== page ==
Majority in U.S. Want Decisive Action on Emissions

Posted on 14 December 2009 by editor

By Matthew Berger

WASHINGTON (IPS/TerraViva) A new poll released by the global activist group Avaaz echoes the findings of several recent polls – a majority of U.S. respondents support taking action to fight climate change.

The poll, released Monday, found 61 percent want the U.S. to sign a treaty in Copenhagen that would see global greenhouse gas emissions start to decline by 2015.

“This poll shows that the majority of Americans want a real deal – an ambitious and binding global climate treaty that peaks global emissions by 2015,” said Ricken Patel, executive director of Avaaz.org.

A CNN/Opinion Research Corporation poll released a week ago similarly found 58 percent of U.S. respondents want their country to cut carbon dioxide emissions unilaterally.

However, many of these recent polls have found the U.S. public’s concern about climate change has cooled relative to past surveys. A Harris interactive poll released Dec. 2, for instance, found the number of U.S. respondents who believe greenhouse gas emissions will lead to global warming dropped from 71 to 51 percent between 2007 and 2009.

A solid majority still support climate change action, but a large reason for the decline that recent U.S. polls have found in the size of this majority may be the increasing political polarisation that has swept Washington since the 2008 presidential campaign, and particularly the shift further right by many Republicans.

A Washington Post-ABC News poll conducted in early November found the percentage of Republicans that believe climate change is happening has decreased from 76 to 54 percent over the last three-and-a-half years, while the percentage of the general U.S. population that believes it is happening merely dipped from 80 to 72 percent.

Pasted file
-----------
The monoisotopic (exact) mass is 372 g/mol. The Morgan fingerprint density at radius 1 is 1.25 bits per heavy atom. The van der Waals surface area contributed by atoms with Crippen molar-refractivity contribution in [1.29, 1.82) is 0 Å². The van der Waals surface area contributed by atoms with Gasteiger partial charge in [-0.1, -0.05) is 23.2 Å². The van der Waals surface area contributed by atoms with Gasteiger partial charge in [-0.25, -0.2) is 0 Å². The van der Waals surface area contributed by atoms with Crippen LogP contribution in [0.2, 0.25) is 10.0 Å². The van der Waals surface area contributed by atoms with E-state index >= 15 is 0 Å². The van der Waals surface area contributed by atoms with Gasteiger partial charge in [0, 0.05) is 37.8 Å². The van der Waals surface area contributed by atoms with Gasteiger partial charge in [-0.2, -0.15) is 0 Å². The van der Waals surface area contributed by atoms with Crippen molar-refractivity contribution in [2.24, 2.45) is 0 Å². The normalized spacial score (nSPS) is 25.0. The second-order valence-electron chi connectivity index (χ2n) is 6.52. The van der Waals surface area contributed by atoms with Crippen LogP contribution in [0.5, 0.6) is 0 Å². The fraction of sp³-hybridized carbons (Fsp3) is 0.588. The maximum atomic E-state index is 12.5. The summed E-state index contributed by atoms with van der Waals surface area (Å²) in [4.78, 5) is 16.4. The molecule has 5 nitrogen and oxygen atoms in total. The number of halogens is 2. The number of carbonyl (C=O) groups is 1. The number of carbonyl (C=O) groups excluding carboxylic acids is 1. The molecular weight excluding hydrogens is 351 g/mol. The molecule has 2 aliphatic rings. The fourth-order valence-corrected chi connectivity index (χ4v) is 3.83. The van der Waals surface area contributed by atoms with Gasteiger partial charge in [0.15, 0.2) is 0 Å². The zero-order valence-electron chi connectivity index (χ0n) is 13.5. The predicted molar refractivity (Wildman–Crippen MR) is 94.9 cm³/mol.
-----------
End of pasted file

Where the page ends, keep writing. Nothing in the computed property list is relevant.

The Pew Research Center for People & the Press likewise found, in October, that the number of Republicans who believe there is “solid evidence” has halved from 62 to 35 percent since 2007.

Legislation to reduce greenhouse gas emissions was not even a remote possibility with President George W. Bush in office – nor with the Republican-controlled Congress of much of the past two decades.

But when President Barack Obama entered the White House with substantial Democratic majorities in both houses, climate change action became a real possibility in the U.S.

While some rejoiced, a large number of businesses and interest groups seem to have felt the time was right to panic. Over 460 business and interest groups began lobbying Congress for the first time on climate change in the 12 weeks prior to the House passing its version of climate legislation in June, according to analysis of lobbying records by the Center for Public Integrity.

This number includes a variety of interests, but 200 of the 460 were manufacturers and their advocacy groups and another 130 were power companies and utilities.

The American Petroleum Institute-led coalition Energy Citizens, for example, was launched in August and, in October, unveiled a seven-figure ad campaign in states whose senators are thought to be swing votes on climate legislation.

U.S. citizens, however, are aware of the escalation. Avaaz’s poll says 64 percent of U.S. respondents feel oil and coal companies have too much influence on Congress and climate change policies. Party-wise, 74 percent of Democrats, 68 percent of independents and even 52 percent of Republicans feel this way.

“Americans know who the villains are in the fight against climate change,” said Patel.

Despite the intensity of campaigns and lobbying, a majority of the U.S. public still remain staunchly behind efforts to combat climate change.

A poll released last Thursday by WorldPublicOpinion.org, and commissioned by the World Bank, found a majority in the U.S. – and 13 of the other 14 countries surveyed – are willing to pay more for energy and other products as part of these efforts.

A Wall Street Journal/NBC poll released at the end of October likewise found more U.S. respondents in favour of the possibility of paying more in exchange for lower greenhouse gas emissions – 48 versus 43 percent.

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